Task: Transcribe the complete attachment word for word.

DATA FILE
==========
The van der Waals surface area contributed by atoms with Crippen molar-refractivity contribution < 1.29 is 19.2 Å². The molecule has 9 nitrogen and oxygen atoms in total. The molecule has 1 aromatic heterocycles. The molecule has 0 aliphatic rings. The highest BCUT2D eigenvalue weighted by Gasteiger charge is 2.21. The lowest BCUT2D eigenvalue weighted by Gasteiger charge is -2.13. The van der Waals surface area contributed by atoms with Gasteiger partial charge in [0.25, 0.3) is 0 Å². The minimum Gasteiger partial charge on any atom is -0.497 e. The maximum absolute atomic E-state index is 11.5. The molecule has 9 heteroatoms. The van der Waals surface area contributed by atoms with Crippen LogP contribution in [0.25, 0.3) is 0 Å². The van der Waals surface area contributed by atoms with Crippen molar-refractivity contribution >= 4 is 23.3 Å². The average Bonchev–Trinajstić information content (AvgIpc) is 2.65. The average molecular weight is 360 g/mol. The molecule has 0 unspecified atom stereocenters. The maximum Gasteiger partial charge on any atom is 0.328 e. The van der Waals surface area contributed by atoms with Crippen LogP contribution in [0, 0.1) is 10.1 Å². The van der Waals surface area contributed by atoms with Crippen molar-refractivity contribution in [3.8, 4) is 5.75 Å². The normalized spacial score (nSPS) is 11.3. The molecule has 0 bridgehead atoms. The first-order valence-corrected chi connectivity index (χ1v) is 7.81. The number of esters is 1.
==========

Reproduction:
The van der Waals surface area contributed by atoms with Crippen molar-refractivity contribution < 1.29 is 19.2 Å². The molecule has 9 nitrogen and oxygen atoms in total. The molecule has 1 aromatic heterocycles. The molecule has 0 aliphatic rings. The highest BCUT2D eigenvalue weighted by Gasteiger charge is 2.21. The lowest BCUT2D eigenvalue weighted by Gasteiger charge is -2.13. The van der Waals surface area contributed by atoms with Gasteiger partial charge in [0.25, 0.3) is 0 Å². The minimum Gasteiger partial charge on any atom is -0.497 e. The maximum absolute atomic E-state index is 11.5. The molecule has 9 heteroatoms. The van der Waals surface area contributed by atoms with Crippen LogP contribution in [0.25, 0.3) is 0 Å². The van der Waals surface area contributed by atoms with Crippen molar-refractivity contribution >= 4 is 23.3 Å². The average Bonchev–Trinajstić information content (AvgIpc) is 2.65. The average molecular weight is 360 g/mol. The molecule has 0 unspecified atom stereocenters. The maximum Gasteiger partial charge on any atom is 0.328 e. The van der Waals surface area contributed by atoms with Crippen LogP contribution in [0, 0.1) is 10.1 Å². The van der Waals surface area contributed by atoms with Crippen molar-refractivity contribution in [3.8, 4) is 5.75 Å². The normalized spacial score (nSPS) is 11.3. The molecule has 0 bridgehead atoms. The first-order valence-corrected chi connectivity index (χ1v) is 7.81. The number of esters is 1.